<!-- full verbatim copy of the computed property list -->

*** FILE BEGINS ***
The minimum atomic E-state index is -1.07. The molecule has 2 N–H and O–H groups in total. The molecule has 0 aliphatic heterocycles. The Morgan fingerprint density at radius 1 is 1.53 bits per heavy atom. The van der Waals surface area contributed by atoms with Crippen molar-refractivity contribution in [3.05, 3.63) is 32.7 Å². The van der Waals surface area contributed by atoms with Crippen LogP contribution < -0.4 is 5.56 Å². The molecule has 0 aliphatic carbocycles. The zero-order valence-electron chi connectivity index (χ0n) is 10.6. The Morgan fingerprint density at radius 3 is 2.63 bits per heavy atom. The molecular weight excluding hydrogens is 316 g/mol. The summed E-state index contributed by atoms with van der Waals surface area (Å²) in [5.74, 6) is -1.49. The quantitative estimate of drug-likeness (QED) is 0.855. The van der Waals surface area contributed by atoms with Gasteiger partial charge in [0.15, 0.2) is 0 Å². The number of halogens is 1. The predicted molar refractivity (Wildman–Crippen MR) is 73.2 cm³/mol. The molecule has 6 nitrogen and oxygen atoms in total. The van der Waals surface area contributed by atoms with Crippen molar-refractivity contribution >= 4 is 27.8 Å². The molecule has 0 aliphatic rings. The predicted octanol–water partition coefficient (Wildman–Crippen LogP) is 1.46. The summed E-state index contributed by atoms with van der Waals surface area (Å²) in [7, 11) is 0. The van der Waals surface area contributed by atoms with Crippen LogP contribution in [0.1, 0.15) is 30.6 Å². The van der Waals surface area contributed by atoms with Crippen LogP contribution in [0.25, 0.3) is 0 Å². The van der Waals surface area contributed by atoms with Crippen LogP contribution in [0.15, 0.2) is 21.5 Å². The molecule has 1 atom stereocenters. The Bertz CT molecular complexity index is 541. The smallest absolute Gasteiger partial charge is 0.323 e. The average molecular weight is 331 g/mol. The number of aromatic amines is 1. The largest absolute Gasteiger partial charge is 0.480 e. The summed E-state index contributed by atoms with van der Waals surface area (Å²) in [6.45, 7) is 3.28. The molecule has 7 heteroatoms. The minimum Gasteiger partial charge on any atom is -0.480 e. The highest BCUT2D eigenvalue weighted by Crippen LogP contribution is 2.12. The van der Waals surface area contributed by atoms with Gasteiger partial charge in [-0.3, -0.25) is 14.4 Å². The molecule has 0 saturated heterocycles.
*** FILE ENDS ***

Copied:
The minimum atomic E-state index is -1.07. The molecule has 2 N–H and O–H groups in total. The molecule has 0 aliphatic heterocycles. The Morgan fingerprint density at radius 1 is 1.53 bits per heavy atom. The van der Waals surface area contributed by atoms with Crippen molar-refractivity contribution in [3.05, 3.63) is 32.7 Å². The van der Waals surface area contributed by atoms with Crippen LogP contribution < -0.4 is 5.56 Å². The molecule has 0 aliphatic carbocycles. The zero-order valence-electron chi connectivity index (χ0n) is 10.6. The Morgan fingerprint density at radius 3 is 2.63 bits per heavy atom. The molecular weight excluding hydrogens is 316 g/mol. The summed E-state index contributed by atoms with van der Waals surface area (Å²) in [5.74, 6) is -1.49. The quantitative estimate of drug-likeness (QED) is 0.855. The van der Waals surface area contributed by atoms with Gasteiger partial charge in [0.15, 0.2) is 0 Å². The number of halogens is 1. The predicted molar refractivity (Wildman–Crippen MR) is 73.2 cm³/mol. The molecule has 6 nitrogen and oxygen atoms in total. The van der Waals surface area contributed by atoms with Crippen molar-refractivity contribution >= 4 is 27.8 Å². The molecule has 0 aliphatic rings. The predicted octanol–water partition coefficient (Wildman–Crippen LogP) is 1.46. The summed E-state index contributed by atoms with van der Waals surface area (Å²) in [7, 11) is 0. The van der Waals surface area contributed by atoms with Crippen LogP contribution in [0.1, 0.15) is 30.6 Å². The van der Waals surface area contributed by atoms with Crippen LogP contribution in [0.25, 0.3) is 0 Å². The van der Waals surface area contributed by atoms with Crippen LogP contribution in [0.15, 0.2) is 21.5 Å². The molecule has 1 atom stereocenters. The Bertz CT molecular complexity index is 541. The smallest absolute Gasteiger partial charge is 0.323 e. The average molecular weight is 331 g/mol. The number of aromatic amines is 1. The largest absolute Gasteiger partial charge is 0.480 e. The summed E-state index contributed by atoms with van der Waals surface area (Å²) in [6.45, 7) is 3.28. The molecule has 7 heteroatoms. The minimum Gasteiger partial charge on any atom is -0.480 e. The highest BCUT2D eigenvalue weighted by Crippen LogP contribution is 2.12. The van der Waals surface area contributed by atoms with Gasteiger partial charge in [-0.3, -0.25) is 14.4 Å². The molecule has 0 saturated heterocycles.